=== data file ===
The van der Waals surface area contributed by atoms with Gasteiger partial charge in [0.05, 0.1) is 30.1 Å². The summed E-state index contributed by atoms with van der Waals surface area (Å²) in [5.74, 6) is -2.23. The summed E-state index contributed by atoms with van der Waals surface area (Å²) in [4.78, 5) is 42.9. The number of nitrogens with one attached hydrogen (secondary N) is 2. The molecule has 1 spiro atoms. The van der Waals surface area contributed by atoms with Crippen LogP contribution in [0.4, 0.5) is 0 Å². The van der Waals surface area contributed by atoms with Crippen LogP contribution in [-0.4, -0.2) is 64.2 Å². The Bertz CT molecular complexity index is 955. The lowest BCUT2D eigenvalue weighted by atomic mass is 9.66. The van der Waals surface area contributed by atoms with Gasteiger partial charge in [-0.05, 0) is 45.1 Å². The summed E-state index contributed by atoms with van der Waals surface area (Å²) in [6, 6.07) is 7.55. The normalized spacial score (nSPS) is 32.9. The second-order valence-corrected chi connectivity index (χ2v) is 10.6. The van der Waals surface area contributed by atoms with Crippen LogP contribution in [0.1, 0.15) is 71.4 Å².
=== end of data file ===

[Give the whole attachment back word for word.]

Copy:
The van der Waals surface area contributed by atoms with Gasteiger partial charge in [0.05, 0.1) is 30.1 Å². The summed E-state index contributed by atoms with van der Waals surface area (Å²) in [5.74, 6) is -2.23. The summed E-state index contributed by atoms with van der Waals surface area (Å²) in [4.78, 5) is 42.9. The number of nitrogens with one attached hydrogen (secondary N) is 2. The molecule has 1 spiro atoms. The van der Waals surface area contributed by atoms with Crippen LogP contribution in [0.4, 0.5) is 0 Å². The van der Waals surface area contributed by atoms with Crippen LogP contribution in [-0.4, -0.2) is 64.2 Å². The Bertz CT molecular complexity index is 955. The lowest BCUT2D eigenvalue weighted by atomic mass is 9.66. The van der Waals surface area contributed by atoms with Gasteiger partial charge in [-0.05, 0) is 45.1 Å². The summed E-state index contributed by atoms with van der Waals surface area (Å²) in [6, 6.07) is 7.55. The normalized spacial score (nSPS) is 32.9. The second-order valence-corrected chi connectivity index (χ2v) is 10.6. The van der Waals surface area contributed by atoms with Crippen LogP contribution in [0.1, 0.15) is 71.4 Å².